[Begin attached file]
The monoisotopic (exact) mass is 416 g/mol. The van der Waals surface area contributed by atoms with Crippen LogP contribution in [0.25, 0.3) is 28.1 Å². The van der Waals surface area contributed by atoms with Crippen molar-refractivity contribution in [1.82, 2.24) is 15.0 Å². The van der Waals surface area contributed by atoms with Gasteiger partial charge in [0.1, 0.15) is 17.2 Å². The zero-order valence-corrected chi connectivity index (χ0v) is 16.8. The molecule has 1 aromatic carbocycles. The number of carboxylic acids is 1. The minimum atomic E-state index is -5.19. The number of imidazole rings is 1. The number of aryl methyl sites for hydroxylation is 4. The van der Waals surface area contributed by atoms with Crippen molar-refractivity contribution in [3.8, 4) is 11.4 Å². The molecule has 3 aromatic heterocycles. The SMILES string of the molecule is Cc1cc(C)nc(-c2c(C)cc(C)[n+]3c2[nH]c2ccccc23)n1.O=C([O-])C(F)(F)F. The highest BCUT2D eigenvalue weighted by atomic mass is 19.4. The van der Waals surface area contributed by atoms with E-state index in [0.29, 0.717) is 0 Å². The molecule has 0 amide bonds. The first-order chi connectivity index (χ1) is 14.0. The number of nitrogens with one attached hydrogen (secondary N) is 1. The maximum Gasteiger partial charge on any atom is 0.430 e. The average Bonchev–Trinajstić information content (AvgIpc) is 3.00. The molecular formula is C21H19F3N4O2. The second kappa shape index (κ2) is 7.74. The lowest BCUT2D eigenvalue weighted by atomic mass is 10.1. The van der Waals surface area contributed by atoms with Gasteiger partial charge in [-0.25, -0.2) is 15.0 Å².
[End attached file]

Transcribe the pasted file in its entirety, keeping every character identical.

The monoisotopic (exact) mass is 416 g/mol. The van der Waals surface area contributed by atoms with Crippen LogP contribution in [0.25, 0.3) is 28.1 Å². The van der Waals surface area contributed by atoms with Crippen molar-refractivity contribution in [1.82, 2.24) is 15.0 Å². The van der Waals surface area contributed by atoms with Gasteiger partial charge in [0.1, 0.15) is 17.2 Å². The zero-order valence-corrected chi connectivity index (χ0v) is 16.8. The molecule has 1 aromatic carbocycles. The number of carboxylic acids is 1. The minimum atomic E-state index is -5.19. The number of imidazole rings is 1. The number of aryl methyl sites for hydroxylation is 4. The van der Waals surface area contributed by atoms with Crippen molar-refractivity contribution in [3.8, 4) is 11.4 Å². The molecule has 3 aromatic heterocycles. The SMILES string of the molecule is Cc1cc(C)nc(-c2c(C)cc(C)[n+]3c2[nH]c2ccccc23)n1.O=C([O-])C(F)(F)F. The highest BCUT2D eigenvalue weighted by atomic mass is 19.4. The van der Waals surface area contributed by atoms with E-state index in [0.29, 0.717) is 0 Å². The molecule has 0 amide bonds. The first-order chi connectivity index (χ1) is 14.0. The number of nitrogens with one attached hydrogen (secondary N) is 1. The maximum Gasteiger partial charge on any atom is 0.430 e. The average Bonchev–Trinajstić information content (AvgIpc) is 3.00. The molecular formula is C21H19F3N4O2. The second kappa shape index (κ2) is 7.74. The lowest BCUT2D eigenvalue weighted by atomic mass is 10.1. The van der Waals surface area contributed by atoms with Gasteiger partial charge in [-0.25, -0.2) is 15.0 Å².